literati_junky! You’ve been through this and you understand. I’d rather be safe than sorry with little Zoe. She’s been through enough, she’s Not in any pain according to the vet and I just want to make sure I’m doing this right, so I don’t cause her more discomfort. Zoe’s doing great right now, she’s reacting well to switching foods slowly and the last thing she needs right now, is to start throwing up, having diarrhea and stomach discomfort, so I want to make this food switch as easy for Zoe as possible, on Zoe’s digestive system! Thanks for understanding my situation!!!
Animal Liberation! I appreciate the suggestion, but like I said, Zoe’s vet told me, absolutely No Dry Food at all, only Wet Food, because it has less protein, so mixing Wet with Dry, is totally out of the question! I really do appreciate and Thank You for your Prayers for Zoe! She can use all the Prayers she can get right now!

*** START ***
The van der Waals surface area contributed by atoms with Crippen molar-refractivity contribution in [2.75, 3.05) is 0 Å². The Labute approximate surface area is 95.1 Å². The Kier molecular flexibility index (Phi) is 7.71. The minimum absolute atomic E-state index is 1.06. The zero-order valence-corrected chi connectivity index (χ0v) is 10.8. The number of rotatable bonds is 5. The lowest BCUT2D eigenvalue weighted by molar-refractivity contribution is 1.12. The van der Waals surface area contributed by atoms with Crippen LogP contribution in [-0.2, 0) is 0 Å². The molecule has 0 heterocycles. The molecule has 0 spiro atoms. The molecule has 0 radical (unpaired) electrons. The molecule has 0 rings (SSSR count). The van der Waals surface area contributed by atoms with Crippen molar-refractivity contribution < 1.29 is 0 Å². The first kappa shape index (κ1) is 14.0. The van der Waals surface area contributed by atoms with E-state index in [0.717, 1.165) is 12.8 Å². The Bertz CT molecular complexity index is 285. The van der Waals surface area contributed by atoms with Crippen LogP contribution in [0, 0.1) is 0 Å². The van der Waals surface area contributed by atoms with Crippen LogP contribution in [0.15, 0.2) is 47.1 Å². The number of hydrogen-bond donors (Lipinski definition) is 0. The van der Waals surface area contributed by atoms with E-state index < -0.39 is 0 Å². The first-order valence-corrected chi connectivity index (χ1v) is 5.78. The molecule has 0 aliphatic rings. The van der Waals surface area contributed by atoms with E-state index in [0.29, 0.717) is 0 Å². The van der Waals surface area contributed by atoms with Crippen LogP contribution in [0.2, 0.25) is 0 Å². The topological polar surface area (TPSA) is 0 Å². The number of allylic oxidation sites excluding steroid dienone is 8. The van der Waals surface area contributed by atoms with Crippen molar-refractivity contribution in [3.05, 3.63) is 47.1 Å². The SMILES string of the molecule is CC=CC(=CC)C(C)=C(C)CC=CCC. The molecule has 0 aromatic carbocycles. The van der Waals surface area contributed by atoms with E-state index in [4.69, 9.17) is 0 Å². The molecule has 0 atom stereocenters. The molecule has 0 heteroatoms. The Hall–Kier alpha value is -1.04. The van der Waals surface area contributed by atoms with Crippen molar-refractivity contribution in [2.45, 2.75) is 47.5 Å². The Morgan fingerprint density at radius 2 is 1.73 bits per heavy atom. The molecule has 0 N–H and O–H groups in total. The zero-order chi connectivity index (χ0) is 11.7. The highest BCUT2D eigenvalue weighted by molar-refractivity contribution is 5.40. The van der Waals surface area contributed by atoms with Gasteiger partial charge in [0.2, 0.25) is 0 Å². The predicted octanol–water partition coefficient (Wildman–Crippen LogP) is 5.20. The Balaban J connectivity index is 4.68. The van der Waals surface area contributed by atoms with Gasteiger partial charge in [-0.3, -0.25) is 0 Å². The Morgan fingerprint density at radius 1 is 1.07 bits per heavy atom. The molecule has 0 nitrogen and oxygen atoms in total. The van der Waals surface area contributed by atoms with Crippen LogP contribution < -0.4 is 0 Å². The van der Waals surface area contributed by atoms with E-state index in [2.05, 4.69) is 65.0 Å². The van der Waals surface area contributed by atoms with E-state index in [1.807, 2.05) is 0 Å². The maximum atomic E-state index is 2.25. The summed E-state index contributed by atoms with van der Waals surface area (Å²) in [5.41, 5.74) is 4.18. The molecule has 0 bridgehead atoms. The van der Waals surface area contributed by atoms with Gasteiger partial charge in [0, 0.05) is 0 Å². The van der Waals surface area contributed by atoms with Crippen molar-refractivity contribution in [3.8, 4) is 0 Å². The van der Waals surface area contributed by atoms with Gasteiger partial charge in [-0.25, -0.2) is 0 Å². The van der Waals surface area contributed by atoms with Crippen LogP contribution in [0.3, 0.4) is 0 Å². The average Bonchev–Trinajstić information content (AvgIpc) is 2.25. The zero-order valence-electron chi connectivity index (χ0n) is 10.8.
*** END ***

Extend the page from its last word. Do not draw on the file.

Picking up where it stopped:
Jimmy answers:

You listen to your vet girl, you are doing the right thing, do it very slowly and she will be fine.

And, if anyone will do the research on liver disease in dogs, they should not have dry food,as the liver cannot adapt to it well and will cause the vomiting, dia, and dehydration bad.

So, you do as your vet said, and give Zoe a big ole hug from me and the boys, she is our prayers every single day, there is not a day that goes by, that I do not think of that little baby.

Hugs and Kisses from the Cabbage Patch Gang.

Keep on fighting Ms Zoe, your gonna be just fine.

Maria asks…